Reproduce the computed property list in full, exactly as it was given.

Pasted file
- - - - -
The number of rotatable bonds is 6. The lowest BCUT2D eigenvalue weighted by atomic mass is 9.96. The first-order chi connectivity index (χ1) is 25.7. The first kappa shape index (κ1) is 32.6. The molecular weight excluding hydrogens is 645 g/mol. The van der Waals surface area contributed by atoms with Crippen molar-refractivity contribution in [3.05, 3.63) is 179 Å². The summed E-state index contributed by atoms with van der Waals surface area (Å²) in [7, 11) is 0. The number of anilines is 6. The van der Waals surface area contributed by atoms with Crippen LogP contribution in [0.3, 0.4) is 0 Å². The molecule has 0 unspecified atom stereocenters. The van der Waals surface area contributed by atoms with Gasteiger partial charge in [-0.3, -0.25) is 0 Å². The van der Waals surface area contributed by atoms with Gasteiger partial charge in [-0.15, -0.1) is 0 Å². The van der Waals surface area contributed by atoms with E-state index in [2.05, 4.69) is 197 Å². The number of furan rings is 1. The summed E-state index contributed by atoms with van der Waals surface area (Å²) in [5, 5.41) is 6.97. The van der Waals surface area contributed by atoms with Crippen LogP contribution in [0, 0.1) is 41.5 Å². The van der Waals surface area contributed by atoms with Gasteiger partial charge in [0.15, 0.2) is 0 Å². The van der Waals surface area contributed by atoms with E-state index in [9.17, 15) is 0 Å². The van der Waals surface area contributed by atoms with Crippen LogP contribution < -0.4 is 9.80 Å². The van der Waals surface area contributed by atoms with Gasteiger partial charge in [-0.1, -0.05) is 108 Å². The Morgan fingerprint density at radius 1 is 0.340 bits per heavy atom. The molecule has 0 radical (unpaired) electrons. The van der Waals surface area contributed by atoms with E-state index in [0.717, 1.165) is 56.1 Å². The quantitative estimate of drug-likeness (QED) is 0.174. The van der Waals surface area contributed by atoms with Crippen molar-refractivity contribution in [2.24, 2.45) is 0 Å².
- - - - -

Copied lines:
The number of rotatable bonds is 6. The lowest BCUT2D eigenvalue weighted by atomic mass is 9.96. The first-order chi connectivity index (χ1) is 25.7. The first kappa shape index (κ1) is 32.6. The molecular weight excluding hydrogens is 645 g/mol. The van der Waals surface area contributed by atoms with Crippen molar-refractivity contribution in [3.05, 3.63) is 179 Å². The summed E-state index contributed by atoms with van der Waals surface area (Å²) in [7, 11) is 0. The number of anilines is 6. The van der Waals surface area contributed by atoms with Crippen LogP contribution in [0.3, 0.4) is 0 Å². The molecule has 0 unspecified atom stereocenters. The van der Waals surface area contributed by atoms with Gasteiger partial charge in [-0.3, -0.25) is 0 Å². The van der Waals surface area contributed by atoms with Gasteiger partial charge in [-0.15, -0.1) is 0 Å². The van der Waals surface area contributed by atoms with E-state index in [2.05, 4.69) is 197 Å². The number of furan rings is 1. The summed E-state index contributed by atoms with van der Waals surface area (Å²) in [5, 5.41) is 6.97. The van der Waals surface area contributed by atoms with Crippen LogP contribution in [0, 0.1) is 41.5 Å². The van der Waals surface area contributed by atoms with Gasteiger partial charge in [0.15, 0.2) is 0 Å². The van der Waals surface area contributed by atoms with E-state index in [9.17, 15) is 0 Å². The van der Waals surface area contributed by atoms with Crippen LogP contribution < -0.4 is 9.80 Å². The van der Waals surface area contributed by atoms with Gasteiger partial charge in [-0.1, -0.05) is 108 Å². The Morgan fingerprint density at radius 1 is 0.340 bits per heavy atom. The molecule has 0 radical (unpaired) electrons. The van der Waals surface area contributed by atoms with E-state index in [0.717, 1.165) is 56.1 Å². The quantitative estimate of drug-likeness (QED) is 0.174. The van der Waals surface area contributed by atoms with Crippen molar-refractivity contribution in [2.24, 2.45) is 0 Å².